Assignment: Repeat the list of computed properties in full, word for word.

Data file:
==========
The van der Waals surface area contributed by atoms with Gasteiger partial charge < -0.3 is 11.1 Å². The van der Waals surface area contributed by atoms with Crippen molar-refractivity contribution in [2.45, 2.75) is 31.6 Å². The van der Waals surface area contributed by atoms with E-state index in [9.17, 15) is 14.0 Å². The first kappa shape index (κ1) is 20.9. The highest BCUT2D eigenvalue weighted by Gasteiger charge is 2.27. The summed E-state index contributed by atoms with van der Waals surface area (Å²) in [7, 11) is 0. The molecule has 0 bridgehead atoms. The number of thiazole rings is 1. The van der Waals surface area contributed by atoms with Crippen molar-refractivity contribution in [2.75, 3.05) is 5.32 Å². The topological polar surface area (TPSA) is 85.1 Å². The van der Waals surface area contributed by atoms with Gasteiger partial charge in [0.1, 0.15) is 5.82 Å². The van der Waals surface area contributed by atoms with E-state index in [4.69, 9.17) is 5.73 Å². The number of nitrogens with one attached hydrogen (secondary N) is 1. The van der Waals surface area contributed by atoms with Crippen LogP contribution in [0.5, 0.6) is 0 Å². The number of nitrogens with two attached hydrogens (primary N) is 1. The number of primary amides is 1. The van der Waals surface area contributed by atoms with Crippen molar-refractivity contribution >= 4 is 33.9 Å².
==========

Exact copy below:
The van der Waals surface area contributed by atoms with Gasteiger partial charge < -0.3 is 11.1 Å². The van der Waals surface area contributed by atoms with Crippen molar-refractivity contribution in [2.45, 2.75) is 31.6 Å². The van der Waals surface area contributed by atoms with E-state index in [9.17, 15) is 14.0 Å². The first kappa shape index (κ1) is 20.9. The highest BCUT2D eigenvalue weighted by Gasteiger charge is 2.27. The summed E-state index contributed by atoms with van der Waals surface area (Å²) in [7, 11) is 0. The molecule has 0 bridgehead atoms. The number of thiazole rings is 1. The van der Waals surface area contributed by atoms with Crippen molar-refractivity contribution in [2.75, 3.05) is 5.32 Å². The topological polar surface area (TPSA) is 85.1 Å². The van der Waals surface area contributed by atoms with Gasteiger partial charge in [0.1, 0.15) is 5.82 Å². The van der Waals surface area contributed by atoms with E-state index in [4.69, 9.17) is 5.73 Å². The number of nitrogens with one attached hydrogen (secondary N) is 1. The van der Waals surface area contributed by atoms with Crippen LogP contribution in [0.5, 0.6) is 0 Å². The number of nitrogens with two attached hydrogens (primary N) is 1. The number of primary amides is 1. The van der Waals surface area contributed by atoms with Crippen molar-refractivity contribution >= 4 is 33.9 Å².